By Heath Hardman, Albany Government Law Review
The fields of social science and psychology continue to make advances in human understanding, and courts sometimes make use of this information. But how can attorneys broaden their access to this information when representing victims of domestic violence? One way is by requesting that a court take judicial notice of certain legislative facts concerning domestic violence. While an attorney can support this request by citing scholarly sources, the court, in its discretion, need not grant the request. Citing legislative materials, such as sponsor’s memos, letters and statements of support, and bill jackets may increase an attorney’s chances of moving a court to take judicial notice of a legislative fact. After all, if the legislature cites the fact as part of its justification in enacting a law, and the court is required to enforce the law, surely the fact is compelling. Indeed, some courts have in fact cited the legislature’s reliance on certain facts when taking judicial notice of legislative facts or relying on them for decision making.
Continue reading “Trickle-Down Empowerment: How The New York State Legislature Can Empower Attorneys Who Advocate For Victims of Domestic Violence by Incorporating Social Science Findings When Justifying New Legislation”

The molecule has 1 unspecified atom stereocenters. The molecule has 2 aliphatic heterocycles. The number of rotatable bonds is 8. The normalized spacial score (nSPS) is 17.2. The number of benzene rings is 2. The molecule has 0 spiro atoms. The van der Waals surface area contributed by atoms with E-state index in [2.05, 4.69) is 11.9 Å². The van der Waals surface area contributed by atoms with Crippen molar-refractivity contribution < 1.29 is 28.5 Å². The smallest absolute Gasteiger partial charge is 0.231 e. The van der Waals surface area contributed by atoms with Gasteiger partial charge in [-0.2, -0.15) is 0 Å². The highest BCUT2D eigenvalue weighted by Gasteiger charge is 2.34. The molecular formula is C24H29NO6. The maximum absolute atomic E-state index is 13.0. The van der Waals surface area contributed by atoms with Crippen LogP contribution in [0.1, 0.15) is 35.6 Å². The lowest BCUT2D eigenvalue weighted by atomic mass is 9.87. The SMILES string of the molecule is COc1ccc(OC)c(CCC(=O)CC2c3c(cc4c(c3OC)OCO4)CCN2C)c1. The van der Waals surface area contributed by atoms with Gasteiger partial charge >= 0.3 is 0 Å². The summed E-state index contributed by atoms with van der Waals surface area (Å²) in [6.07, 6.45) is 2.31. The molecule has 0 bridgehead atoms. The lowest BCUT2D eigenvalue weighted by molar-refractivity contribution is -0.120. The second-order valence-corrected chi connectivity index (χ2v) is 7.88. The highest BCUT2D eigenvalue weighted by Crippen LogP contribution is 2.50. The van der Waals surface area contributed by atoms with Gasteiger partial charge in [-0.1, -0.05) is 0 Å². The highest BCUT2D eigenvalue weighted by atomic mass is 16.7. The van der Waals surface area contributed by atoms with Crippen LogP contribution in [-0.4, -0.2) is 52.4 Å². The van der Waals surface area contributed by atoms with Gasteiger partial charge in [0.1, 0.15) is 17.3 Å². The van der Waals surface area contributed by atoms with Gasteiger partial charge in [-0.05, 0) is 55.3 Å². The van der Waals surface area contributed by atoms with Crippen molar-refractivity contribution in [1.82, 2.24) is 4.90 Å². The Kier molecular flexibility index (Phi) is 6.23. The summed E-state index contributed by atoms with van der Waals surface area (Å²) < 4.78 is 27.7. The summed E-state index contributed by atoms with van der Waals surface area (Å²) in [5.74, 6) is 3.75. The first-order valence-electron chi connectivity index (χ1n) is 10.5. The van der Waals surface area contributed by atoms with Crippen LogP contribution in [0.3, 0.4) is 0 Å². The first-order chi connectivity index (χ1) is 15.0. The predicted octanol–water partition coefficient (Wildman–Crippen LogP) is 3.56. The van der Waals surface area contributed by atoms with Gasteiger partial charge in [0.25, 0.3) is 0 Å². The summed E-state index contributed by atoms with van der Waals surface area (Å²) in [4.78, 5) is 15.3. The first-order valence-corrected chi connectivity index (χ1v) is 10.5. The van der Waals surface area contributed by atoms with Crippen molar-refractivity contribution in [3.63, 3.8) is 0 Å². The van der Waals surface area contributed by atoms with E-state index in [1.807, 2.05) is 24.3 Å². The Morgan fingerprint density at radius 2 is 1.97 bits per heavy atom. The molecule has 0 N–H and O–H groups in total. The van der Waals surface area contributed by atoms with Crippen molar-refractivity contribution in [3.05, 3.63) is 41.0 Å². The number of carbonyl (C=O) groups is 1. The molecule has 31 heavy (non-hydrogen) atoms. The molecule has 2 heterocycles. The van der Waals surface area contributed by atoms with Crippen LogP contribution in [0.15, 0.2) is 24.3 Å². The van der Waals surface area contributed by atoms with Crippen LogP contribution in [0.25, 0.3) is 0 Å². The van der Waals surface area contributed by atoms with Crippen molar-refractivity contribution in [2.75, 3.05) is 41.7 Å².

Zach Kansler, Albany Government Law Review Member
No intimate relationship is immune from the danger of domestic abuse. Homosexual couples and heterosexual couples experience similar rates of harm inflected by domestic abuse.  Despite the similarities in rate of occurrence, and that humans should be treated equally and with dignity, some states expressly treat the personal safety of homosexuals as less valuable than that of heterosexuals. This injustice is manifested in the express lack of availability of a basic legal tool of self-preservation, the order of protection. Furthermore, where these orders are available to victims of same-sex domestic abuse (“SSDA”), it is not through clear and instructive language, but rather silence,  and in some instances, the fortuity of judicial interpretation.
This practice of denying victims of SSDA the protection they deserve is a travesty and should be eliminated. States should take a proactive role in the protection of all their citizens, not just those who conform to the antiquated beliefs of their forefathers. Even the states that allow for orders of protection in SSDA, the construct used may be inadequate, as they neglect to empower and inform the homosexual community of the rights they had been for so long denied. These states proffer laws that afford protection through silence, failing to educate the homosexual community they are now empowered to petition for an end to the abuse.
Continue reading “Same Sex Domestic Abuse and Orders of Protection”